With Christmas just around the corner, you're probably starting to think about gifts. But holiday gift-giving can be a tricky business.
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Most of us would prefer not to spend money on gifts that go unloved, but we'd also be averse to offend loved ones by being unintentionally tactless when receiving an unwanted gift. Issues such as who should be included on your Christmas shopping list, which gifts to select, and how much to spend can have a big impact on your celebrations.
Here are some strategies to keep in mind so you can avoid awkward situations on Christmas Day.
How much should you spend?
This is one of the most common grumbles about Christmas. Most people don't want to appear frugal, but conversely, expensive gifts can leave the recipients feeling uncomfortable.
"You shouldn't ever feel that you must equate the value of your gift to the recipient's household income," says Leah Ingram, author of The Everything Etiquette Book and founder of GiftsandEtiquette.com. "Instead, gear your gift more towards your own budget and what feels right to you. There's nothing worse than coming away from a gift-giving situation feeling as if you spent too much."
If you purchased a gift that is significantly cheaper than what you received, there's nothing you can really do but make sure you follow up with a sincere "thank you" card. Making a fuss about the disparity will only underscore it.
On the other hand, don't despair if you spent more, just tell the recipient that you got a great deal on the price to make the other person feel at ease.
Remember: Gifts should be given in the spirit of giving, not in the spirit of seeing who can outspend whom. It's better to choose a gift with a hefty sentiment not price tag associated with it.
Gifts for unexpected guests
It's Christmas morning, and you just remembered that your brother's new girlfriend is coming over to join the celebrations but you haven't bought her a gift. Sound familiar?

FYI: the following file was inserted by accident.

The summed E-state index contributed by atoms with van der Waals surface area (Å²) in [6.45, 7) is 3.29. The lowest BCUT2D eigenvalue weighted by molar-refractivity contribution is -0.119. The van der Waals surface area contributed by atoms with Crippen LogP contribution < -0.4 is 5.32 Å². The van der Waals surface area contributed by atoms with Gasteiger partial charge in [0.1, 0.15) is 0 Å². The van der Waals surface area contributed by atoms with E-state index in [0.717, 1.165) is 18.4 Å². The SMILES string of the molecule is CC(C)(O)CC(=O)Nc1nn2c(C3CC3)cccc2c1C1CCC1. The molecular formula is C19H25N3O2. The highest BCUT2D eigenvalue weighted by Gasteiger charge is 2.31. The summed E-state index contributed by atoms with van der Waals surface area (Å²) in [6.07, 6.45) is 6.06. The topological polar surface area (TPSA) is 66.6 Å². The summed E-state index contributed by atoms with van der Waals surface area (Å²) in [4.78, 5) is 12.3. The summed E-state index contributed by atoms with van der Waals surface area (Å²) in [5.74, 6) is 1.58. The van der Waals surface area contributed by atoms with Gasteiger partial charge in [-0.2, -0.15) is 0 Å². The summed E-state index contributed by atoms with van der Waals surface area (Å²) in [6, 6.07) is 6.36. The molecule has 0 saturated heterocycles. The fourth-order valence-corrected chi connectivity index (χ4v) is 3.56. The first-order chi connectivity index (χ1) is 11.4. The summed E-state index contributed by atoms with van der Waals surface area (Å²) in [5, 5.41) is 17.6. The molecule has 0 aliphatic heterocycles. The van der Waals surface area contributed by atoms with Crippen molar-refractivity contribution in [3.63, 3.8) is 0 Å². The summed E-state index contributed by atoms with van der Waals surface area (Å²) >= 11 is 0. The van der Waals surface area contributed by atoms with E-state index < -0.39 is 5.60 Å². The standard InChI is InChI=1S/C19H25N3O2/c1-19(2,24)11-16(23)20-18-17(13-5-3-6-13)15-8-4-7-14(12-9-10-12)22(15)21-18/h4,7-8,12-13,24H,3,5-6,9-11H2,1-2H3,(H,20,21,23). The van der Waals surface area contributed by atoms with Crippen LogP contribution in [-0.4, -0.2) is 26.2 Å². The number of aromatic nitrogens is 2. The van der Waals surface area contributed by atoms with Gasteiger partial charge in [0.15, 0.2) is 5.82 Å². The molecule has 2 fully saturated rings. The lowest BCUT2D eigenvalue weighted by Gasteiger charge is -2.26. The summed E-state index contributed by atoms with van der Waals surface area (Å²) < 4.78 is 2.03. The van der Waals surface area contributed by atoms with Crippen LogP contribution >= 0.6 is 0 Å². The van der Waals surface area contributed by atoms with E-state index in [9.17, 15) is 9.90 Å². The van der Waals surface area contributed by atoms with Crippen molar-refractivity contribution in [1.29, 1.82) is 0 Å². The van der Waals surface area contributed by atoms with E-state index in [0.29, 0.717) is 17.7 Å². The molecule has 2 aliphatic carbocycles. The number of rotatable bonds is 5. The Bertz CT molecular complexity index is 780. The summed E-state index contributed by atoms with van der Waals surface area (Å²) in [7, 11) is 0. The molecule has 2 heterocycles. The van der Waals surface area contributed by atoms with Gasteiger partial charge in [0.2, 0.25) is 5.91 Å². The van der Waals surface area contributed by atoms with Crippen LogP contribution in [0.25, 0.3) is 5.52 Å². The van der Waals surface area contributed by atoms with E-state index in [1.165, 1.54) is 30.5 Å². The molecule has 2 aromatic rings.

Having extra gift items on hand at the holidays is always a good idea. Stock the pantry with some bottles of wine (red and white), beeswax candles, a jar or two of gourmet jams and chutneys, and a gift box or two of artisan chocolates, and you will be prepared for the unexpected.
Receiving a gift without giving one in return
Just like the "unexpected guest" scenario, it's always a good idea to have a few generic spare gifts as back-up. Even better if they are already wrapped or in a gift bag ready to give!
If, however, you're caught truly empty-handed, then honesty is the best policy. Remember, there is nothing about having received a gift that says you have to give a gift in return. In other words, be thankful and graciously express your pleasure at such a thoughtful gesture. For extra points, follow up with a "thank you" card.
Receiving an unwanted gift
At some point, we will all receive a gift that we either don't like, or that we already own. It's important to respond to the sentiment behind the gift, instead of the gift itself. If you receive a bad gift, be gracious. Smile and say "thank you", but don't over-compensate with fake enthusiasm.
Sometimes honesty is the best policy. If you don't let the giver know that the gift isn't right, you may be receiving unwanted presents for years. Thank them, but tell them that the gift isn't quite your style.
If you can't bear the thought of hurting the person that gave it to you, just donate the gift to charity.
To avoid this situation in the first place, Ingram says it is acceptable to include a receipt with your gift. "If [the recipient needs] to exchange it because it's the wrong size or they have it already, why make it more difficult for them?"
What if you started dating close to Christmas?
If you've only been dating a couple of months before the holidays, don't go overboard. Spend a romantic evening together, and give the person you're dating something thoughtful or funny, but not overly expensive. Alison Blackman Dunham, advice writer and author of The Everything Dating Book,suggests sticking to simple gifts like funny T-shirts or CDs during the early stages of a relationship.
Review your gift list every year
Make a new list every year, and consider everyone in your circle of friends and family, and where your relationship stands. Has it been more than a year since you've seen each other? If the answer is yes, you can cross this friend off your gift list. Sending a card can easily prevent hurt feelings.
Re-gifting is a potential minefield. Inspect presents minutely to ensure that there are no tell-tale signs that they are second-hand. Think very carefully about who gave them to you in the first place and make sure you don't re-gift a present to the original giver, or to someone who is intimately connected with them.
Etiquette expert Anna Musson advises: "If you are caught in a re-gift, you can say 'It didn't suit me, but I know it was a really good gift, and I genuinely thought you would love this'."